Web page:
The 2004 paper is the Academy of Management Review’s most highly cited paper for that year. She has co-edited important collections of work on organizational discourse, such as the "Handbook of Organizational Discourse", and authored a 2002 methods book aimed at doctoral students and newcomers to organizational discourse, which explains how to go about conducting empirical research using this methodology.
In 2001, Cynthia Hardy co-founded the innovative research network – the International Centre for Research on Organizational Discourse, Strategy & Change (ICRODSC) – which has been responsible for a wide range of international collaborative research projects and exchanges. Originally founded with four institutional members, ICRODSC now links 12 leading universities in Australia, Canada, the USA, the UK, Sweden and Japan, and has provided an organizing model for other international research centres. ICRODSC was recently reviewed by an international panel, which concluded that the Centre had made very significant contribution to the profile of organizational discourse research in an international arena.
Cynthia has played a leadership role in the journal Organization Studies being a valued co-editor (2003–2008). She has also co-edited three special issues of Organization Studies.
When she was a co-editor of Organization Studies, she was exemplary: her editorial letters were first-class. Cynthia has a sharp editorial eye, but always one that was constructively critical. And – as many Editors-in-Chief will know – Cynthia has been an editorial board member of Organization Studies seemingly forever.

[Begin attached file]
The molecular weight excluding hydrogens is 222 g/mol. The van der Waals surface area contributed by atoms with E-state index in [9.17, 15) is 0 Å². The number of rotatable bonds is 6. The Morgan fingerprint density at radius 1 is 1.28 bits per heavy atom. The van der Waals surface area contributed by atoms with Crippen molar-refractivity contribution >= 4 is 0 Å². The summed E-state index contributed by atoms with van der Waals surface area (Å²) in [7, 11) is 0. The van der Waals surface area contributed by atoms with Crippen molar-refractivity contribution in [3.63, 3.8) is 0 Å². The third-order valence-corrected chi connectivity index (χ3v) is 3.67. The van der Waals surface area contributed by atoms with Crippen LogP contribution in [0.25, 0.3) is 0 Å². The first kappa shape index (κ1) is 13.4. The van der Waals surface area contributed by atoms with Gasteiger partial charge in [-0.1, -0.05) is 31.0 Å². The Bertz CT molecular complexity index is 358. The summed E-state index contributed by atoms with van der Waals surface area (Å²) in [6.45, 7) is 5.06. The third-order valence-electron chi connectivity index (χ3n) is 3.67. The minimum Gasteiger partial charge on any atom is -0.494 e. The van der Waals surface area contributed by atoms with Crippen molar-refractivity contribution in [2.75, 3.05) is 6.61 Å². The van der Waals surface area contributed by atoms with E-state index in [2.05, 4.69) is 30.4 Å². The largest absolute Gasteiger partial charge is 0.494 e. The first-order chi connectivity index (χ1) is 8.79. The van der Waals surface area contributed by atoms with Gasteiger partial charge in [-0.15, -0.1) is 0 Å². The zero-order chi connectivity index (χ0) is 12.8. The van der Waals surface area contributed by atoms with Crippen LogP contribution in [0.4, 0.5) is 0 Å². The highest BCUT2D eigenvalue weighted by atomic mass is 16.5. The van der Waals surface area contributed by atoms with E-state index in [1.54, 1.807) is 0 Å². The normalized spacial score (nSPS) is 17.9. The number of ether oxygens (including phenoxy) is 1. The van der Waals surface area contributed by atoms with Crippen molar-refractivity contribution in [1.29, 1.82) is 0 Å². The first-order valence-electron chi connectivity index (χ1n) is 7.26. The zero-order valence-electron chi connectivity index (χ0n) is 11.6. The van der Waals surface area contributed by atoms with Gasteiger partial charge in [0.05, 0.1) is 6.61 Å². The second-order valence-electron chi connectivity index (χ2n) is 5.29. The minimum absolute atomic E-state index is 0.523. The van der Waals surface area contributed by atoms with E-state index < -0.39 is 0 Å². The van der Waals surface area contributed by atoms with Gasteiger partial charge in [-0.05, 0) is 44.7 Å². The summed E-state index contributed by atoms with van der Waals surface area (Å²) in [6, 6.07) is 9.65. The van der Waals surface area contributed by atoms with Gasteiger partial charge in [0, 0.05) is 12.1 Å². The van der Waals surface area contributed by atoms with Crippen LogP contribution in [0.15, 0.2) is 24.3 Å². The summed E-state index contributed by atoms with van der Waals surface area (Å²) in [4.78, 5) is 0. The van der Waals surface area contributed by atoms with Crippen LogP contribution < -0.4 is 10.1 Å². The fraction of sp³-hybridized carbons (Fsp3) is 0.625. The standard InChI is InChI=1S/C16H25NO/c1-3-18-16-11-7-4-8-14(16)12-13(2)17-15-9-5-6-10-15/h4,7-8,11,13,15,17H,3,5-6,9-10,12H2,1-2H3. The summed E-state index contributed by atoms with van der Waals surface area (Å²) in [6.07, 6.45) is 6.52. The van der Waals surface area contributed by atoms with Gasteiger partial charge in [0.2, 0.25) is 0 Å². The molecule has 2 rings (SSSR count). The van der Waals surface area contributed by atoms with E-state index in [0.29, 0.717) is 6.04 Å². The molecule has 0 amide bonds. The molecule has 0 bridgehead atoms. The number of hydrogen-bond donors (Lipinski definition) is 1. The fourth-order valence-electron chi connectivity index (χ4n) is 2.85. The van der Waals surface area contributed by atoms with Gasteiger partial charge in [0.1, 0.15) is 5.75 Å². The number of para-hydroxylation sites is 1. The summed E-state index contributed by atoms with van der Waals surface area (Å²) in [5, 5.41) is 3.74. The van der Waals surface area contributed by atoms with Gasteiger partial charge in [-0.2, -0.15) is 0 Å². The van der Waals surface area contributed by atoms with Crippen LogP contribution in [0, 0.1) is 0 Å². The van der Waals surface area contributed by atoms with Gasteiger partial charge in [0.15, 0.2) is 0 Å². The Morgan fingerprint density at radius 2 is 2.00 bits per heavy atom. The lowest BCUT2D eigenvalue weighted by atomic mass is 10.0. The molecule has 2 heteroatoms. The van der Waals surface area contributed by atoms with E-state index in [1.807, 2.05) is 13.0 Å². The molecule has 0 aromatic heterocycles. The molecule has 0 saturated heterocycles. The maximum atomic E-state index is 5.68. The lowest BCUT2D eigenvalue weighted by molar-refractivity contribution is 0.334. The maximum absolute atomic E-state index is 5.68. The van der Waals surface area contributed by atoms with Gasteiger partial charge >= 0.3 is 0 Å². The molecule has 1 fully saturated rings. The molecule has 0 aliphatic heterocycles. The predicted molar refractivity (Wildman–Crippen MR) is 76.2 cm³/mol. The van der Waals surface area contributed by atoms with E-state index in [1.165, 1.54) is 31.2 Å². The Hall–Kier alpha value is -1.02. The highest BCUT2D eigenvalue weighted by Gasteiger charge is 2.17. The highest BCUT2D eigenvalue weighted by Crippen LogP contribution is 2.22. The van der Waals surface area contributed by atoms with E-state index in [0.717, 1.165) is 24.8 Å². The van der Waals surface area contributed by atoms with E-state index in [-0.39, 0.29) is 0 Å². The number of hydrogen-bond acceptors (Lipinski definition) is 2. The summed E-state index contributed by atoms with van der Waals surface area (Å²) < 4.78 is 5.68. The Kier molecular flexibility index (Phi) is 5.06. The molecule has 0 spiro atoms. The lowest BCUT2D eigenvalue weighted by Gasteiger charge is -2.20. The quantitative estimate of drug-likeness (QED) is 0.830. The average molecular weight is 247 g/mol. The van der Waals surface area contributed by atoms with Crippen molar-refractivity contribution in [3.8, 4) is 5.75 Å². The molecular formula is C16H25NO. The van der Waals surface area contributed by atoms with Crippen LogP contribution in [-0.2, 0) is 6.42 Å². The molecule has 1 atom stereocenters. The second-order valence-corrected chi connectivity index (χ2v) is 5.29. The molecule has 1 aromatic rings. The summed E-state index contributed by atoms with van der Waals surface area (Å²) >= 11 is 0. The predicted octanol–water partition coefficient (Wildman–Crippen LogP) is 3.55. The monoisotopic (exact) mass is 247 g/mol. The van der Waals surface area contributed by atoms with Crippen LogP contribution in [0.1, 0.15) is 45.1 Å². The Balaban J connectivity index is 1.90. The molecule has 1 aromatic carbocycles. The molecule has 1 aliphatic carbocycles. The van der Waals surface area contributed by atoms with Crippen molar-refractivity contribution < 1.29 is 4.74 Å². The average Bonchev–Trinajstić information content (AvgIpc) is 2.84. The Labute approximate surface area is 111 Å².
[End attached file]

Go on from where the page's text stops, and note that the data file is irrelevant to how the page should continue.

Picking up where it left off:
In North America, she has co-edited a special issue of the Academy of Management Review on theory development. And she is currently editorial board member of Academy of Management Journal.
Within EGOS, Cynthia is a notable role model – her sub-plenary at the EGOS Colloquium last year (2013) with Barbara Czarniawska – received one of the longest and well-deserved ovations that I've ever witnessed for any EGOS address.
She also presented a very well-received keynote address at the EGOS Colloquium 2008 in Amsterdam.
In addition to her undoubted contributions in terms of scholarship, I think one of the most important things about Cynthia and her contribution to academe has been her personal role in mentoring junior faculty and PhD students. Cynthia has been hugely generous in her career in mentoring colleagues. She is incredibly generous with her time and hugely supportive of early career and PhD academics. She has had an incredible impact on so many young scholars who have gone on to be successful senior academics partially as a result of learning how to do research properly from Cynthia.
Finally, although EGOS is her self-declared academic 'home', Cynthia is an active and highly respected academic in other associations worldwide which will only continue to further reinforce EGOS's already strong network around the globe.
Cynthia, we are honoured and delighted to accept you as an Honorary Member of EGOS!
Although you have been honoured many times in many different countries, we hope that being an Honorary Member of EGOS comes top of the list. Please accept our warmest congratulations!